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of thy soldiership, will fubscribe for thee; farewel. Par. I love not many words.
I Lord. No more than a fish loves water. Is not this a strange fellow, my Lord, that fo confidendy seems to undertake this business, which he knows is not to be done ; damns himself to do it, and dares better be damn'd than to do't ?
2 Lord. You do not know him, my Lord, as we do; certain it is, that he will steal himself into a man's favour, and for a week escape a great deal of discoveries ; but when you find him out, you have him ever after.
Ber. Why, do you think, he will make no deed at all of this, that fo feriously he does addrefs himfelf unto?
2 Lord. None in the world, but return with an invention, and clap upon you two or three probable lies; but we have almost · imboss'd him, you shall fee his fall to night; for, indeed, he is not for your lordship's respect.
i Lord. We'll make you fome sport with the fox, ere we case him. He was first smoak'd by the old lord Lafeu ; when his disguise and he is parted, tell me what a sprat you shall find him; which you shall fee, this very night.
2 Lord. I must go and look my twigs ; he fhall be caught.
Ber. Your brother, he shail go along with me. 2 Lord. As't please your lordship. I'll leave you.
We have almost imboled him.] To imbos: a deer, is to inclofe him in a wood, Milton uses the fame word.
Like that felf-begotten bird
Ber. Now will I lead you to the house, and shew you The lafs I spoke of.
i Lord. But you say, she's honest.
Ber. That's all the fault: I spoke with her but once,
i Lord. With all my heart, my Lord. [Exeunt.
Enter Helena, and Widow.
I know not, how I shall assure you further * But I shall lose the grounds I work upon.
Wid. Tho' my estate be fallen, I was well born,
Hel. Nor would I wish you.
Wid. I should believe you,
Hel. Take this purse of gold,
work upon.] 1. e. By difco- your private knowledge, after vering herself to the Count. having required from you an cath
WARBURTON. of secrecy.
Which I will over-pay,
pay again When I have found it. The Count wooes your
Wid. Now I see the bottom of your purpose.
Hel. You see it lawful then. It is no more,
Wid. I have yielded :
Hel. Why then, to night
4 Important here, and else And lawful meaning in a law. where, is im ortunate.
FUL a£t ;] To make this s Is wicked m:caning in a law- gingling riddle complete in all ful deed;
its parts, we should read the fe
And lawful meaning in a lawful act,
Part of the French Camp in Florence.
Enter one of the French Lords, with five or six
Soldiers in ambush.
ner ; when you sally upon him, speak what terrible language you will; though you understand it not yourselves, no matter; for we must not seem to understand him, unless some one amongst us, whom we must produce for an interpreter.
Sol. Good captain, let me be th' interpreter.
Lord. Art not acquainted with him ? knows he not thy voice?
Sol. No, Sir, I warrant you.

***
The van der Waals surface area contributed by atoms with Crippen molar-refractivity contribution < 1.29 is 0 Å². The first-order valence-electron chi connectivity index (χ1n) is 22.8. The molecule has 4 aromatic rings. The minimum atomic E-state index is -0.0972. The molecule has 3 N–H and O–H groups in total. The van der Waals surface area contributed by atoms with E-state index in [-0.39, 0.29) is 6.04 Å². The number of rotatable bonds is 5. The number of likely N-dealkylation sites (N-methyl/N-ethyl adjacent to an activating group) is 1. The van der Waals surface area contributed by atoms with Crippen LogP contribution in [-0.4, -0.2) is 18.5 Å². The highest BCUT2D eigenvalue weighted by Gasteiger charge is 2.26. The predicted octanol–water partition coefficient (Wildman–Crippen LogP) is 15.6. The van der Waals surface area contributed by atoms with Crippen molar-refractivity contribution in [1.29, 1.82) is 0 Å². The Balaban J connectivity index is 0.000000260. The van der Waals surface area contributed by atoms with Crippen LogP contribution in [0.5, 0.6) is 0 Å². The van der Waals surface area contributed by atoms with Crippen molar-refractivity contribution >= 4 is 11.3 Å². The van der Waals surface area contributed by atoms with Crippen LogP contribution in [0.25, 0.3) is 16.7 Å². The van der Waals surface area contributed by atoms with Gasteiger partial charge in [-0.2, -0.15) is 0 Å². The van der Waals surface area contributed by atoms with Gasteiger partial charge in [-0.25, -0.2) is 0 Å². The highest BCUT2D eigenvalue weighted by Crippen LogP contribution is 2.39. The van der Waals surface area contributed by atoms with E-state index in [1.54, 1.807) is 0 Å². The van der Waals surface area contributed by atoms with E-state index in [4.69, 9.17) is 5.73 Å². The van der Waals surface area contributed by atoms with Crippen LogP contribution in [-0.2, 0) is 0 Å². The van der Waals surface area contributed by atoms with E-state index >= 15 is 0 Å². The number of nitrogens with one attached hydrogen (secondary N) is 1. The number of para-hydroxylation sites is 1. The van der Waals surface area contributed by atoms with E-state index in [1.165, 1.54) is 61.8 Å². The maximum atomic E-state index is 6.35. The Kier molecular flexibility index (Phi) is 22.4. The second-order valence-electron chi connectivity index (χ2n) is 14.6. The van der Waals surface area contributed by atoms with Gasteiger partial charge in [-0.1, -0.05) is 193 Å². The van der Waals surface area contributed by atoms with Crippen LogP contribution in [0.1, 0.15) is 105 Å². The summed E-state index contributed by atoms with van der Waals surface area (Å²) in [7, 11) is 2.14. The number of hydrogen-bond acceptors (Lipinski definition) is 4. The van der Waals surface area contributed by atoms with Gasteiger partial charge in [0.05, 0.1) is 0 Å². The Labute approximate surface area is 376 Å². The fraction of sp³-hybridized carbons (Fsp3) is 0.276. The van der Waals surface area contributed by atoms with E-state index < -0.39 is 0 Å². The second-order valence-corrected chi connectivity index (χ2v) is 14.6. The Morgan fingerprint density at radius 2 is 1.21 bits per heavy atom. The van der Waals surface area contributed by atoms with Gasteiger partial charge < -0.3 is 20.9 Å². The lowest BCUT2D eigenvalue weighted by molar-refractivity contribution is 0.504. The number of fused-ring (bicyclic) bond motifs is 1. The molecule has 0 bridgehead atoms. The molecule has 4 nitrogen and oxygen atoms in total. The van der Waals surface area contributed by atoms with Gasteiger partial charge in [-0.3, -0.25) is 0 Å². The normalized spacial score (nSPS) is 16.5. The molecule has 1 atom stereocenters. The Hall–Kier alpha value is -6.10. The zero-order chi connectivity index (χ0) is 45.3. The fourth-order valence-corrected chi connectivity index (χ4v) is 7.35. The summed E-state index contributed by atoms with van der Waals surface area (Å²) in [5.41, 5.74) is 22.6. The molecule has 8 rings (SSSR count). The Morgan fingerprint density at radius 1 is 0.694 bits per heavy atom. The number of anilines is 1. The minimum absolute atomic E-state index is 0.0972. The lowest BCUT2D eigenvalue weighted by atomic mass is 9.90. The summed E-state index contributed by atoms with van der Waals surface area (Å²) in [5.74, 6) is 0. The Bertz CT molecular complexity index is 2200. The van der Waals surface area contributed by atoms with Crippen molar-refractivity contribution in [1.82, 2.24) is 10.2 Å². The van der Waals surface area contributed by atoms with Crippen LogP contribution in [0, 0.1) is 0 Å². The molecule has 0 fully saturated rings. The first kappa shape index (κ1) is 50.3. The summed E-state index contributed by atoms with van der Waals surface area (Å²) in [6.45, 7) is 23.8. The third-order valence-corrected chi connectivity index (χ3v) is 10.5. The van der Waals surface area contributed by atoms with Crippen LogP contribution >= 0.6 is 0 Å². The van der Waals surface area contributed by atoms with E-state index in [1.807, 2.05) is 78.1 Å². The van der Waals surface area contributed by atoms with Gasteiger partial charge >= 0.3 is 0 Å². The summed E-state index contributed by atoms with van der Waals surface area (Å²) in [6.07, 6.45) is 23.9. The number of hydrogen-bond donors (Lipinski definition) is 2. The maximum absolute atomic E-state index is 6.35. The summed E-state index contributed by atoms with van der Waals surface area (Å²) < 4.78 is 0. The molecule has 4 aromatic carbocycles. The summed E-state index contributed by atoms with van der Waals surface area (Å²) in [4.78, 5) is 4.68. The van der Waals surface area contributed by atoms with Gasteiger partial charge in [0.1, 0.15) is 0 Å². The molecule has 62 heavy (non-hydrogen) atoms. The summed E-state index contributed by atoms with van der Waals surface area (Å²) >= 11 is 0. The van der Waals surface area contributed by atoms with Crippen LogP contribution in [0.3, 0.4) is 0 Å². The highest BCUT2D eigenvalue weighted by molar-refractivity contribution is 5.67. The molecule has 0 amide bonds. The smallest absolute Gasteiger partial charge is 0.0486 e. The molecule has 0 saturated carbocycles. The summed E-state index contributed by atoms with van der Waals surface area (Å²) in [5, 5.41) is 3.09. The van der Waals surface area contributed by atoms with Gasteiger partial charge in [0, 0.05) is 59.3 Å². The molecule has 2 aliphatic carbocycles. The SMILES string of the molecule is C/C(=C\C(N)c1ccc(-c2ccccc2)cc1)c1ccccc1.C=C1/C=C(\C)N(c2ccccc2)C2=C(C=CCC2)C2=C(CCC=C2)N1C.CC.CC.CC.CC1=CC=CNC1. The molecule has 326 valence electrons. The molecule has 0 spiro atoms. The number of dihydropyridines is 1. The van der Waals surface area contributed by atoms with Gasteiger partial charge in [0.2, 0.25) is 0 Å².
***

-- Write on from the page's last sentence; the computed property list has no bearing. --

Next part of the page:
Lord. But what linfy-woolfy hast thou to speak to us again?
Sol. Ev'n such as you speak to me.
cond line thus,
commit adultery. The riddle And laufe meaning in a WICK- concludes thus, Where both not ED oil;
fin and yet a finful fakt. i. e. The sense of the two lines is Where neither of them fin, and this, It is a wicked meaning be- yet it is a sinful fact on both cause the woman's intent is to sides; which conclusion, we see, deceive; but a lavfil deed, be- requires the emendation here cause the man enjoys his own made.
WARBURTON. wife. Again, it is a lawful Sir Thomas Hanmer reads in meaning because done by her to the same sense, gain her husband's estranged af Unlawful meaning in a lawful fection, but it is a wicket att act. because he gocs intentionally to A a 2
Lord. He must think us o fome band of strangers i'th' adversary's entertainment. Now he hath a smack of all neighbouring languages, therefore we must every one be a man of his own fancy; not to know what we speak one to another, fo we seem to know, is to know straight our purpose : chough's language, gabble enough, and good enough. As for you, interpreter, you must seem very politick, but couch, hoa ! here he comes, to beguile two hours in a sleep, and then to return and swear the lies he forges.
Par. Ten o'clock; within these three hours 'twill be time enough to go home. What shall I say, I have done? it must be a very plausive invention that carries it. They begin to smoak me, and disgraces have of late knock'd too often at my door; I find, my tongue is too foul-hardy; but my heart hath the fear of Mars before it and of his creatures, not daring the reports of my tongue.
Lord. This is the first truth that e'er thine own congue was guilty of.
[Afde. Par. What the devil Thould move me to undertake the recovery of this drum, being not ignorant of the impossibility, and knowing I had no such purpose? I must give myself some hurts, and say, I got them in exploit ; yet Night ones will not carry it. They will fay, came you off with so little ? and great ones I dare not give; wherefore what's the ? instance ? Tongue, I must put you into a butter-woman's mouth, and buy another of : Bajazei's mule, if you prattle me into these perils.
6 Some band of frangers in 7 The Inflamee.) The prof. the adversaries entertainment. ) 8 and buy myself another of That is, foreign troops in the ene- Bajazet's Mule) We fhould my's fay.
read, Banget's MUTE, 1. a. a